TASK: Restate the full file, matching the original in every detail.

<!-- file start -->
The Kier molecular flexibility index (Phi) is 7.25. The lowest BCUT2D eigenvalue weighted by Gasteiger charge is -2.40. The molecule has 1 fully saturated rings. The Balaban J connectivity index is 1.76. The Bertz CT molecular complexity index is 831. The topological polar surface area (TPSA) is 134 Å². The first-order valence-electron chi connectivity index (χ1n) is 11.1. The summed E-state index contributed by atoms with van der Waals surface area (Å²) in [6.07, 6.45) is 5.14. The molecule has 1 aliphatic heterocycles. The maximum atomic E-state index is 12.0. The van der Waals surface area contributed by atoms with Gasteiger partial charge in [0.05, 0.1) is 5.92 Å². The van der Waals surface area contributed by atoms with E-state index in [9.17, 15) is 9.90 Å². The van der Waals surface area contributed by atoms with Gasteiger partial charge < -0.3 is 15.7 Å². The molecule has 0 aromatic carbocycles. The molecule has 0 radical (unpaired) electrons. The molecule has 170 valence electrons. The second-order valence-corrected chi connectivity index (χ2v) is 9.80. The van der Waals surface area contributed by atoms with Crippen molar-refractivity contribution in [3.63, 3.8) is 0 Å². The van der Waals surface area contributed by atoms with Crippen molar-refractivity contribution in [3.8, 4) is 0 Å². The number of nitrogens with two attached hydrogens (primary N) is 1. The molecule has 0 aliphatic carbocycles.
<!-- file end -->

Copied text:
The Kier molecular flexibility index (Phi) is 7.25. The lowest BCUT2D eigenvalue weighted by Gasteiger charge is -2.40. The molecule has 1 fully saturated rings. The Balaban J connectivity index is 1.76. The Bertz CT molecular complexity index is 831. The topological polar surface area (TPSA) is 134 Å². The first-order valence-electron chi connectivity index (χ1n) is 11.1. The summed E-state index contributed by atoms with van der Waals surface area (Å²) in [6.07, 6.45) is 5.14. The molecule has 1 aliphatic heterocycles. The maximum atomic E-state index is 12.0. The van der Waals surface area contributed by atoms with Gasteiger partial charge in [0.05, 0.1) is 5.92 Å². The van der Waals surface area contributed by atoms with E-state index in [9.17, 15) is 9.90 Å². The van der Waals surface area contributed by atoms with Gasteiger partial charge < -0.3 is 15.7 Å². The molecule has 0 aromatic carbocycles. The molecule has 0 radical (unpaired) electrons. The molecule has 170 valence electrons. The second-order valence-corrected chi connectivity index (χ2v) is 9.80. The van der Waals surface area contributed by atoms with Crippen molar-refractivity contribution in [3.63, 3.8) is 0 Å². The van der Waals surface area contributed by atoms with Crippen molar-refractivity contribution in [3.8, 4) is 0 Å². The number of nitrogens with two attached hydrogens (primary N) is 1. The molecule has 0 aliphatic carbocycles.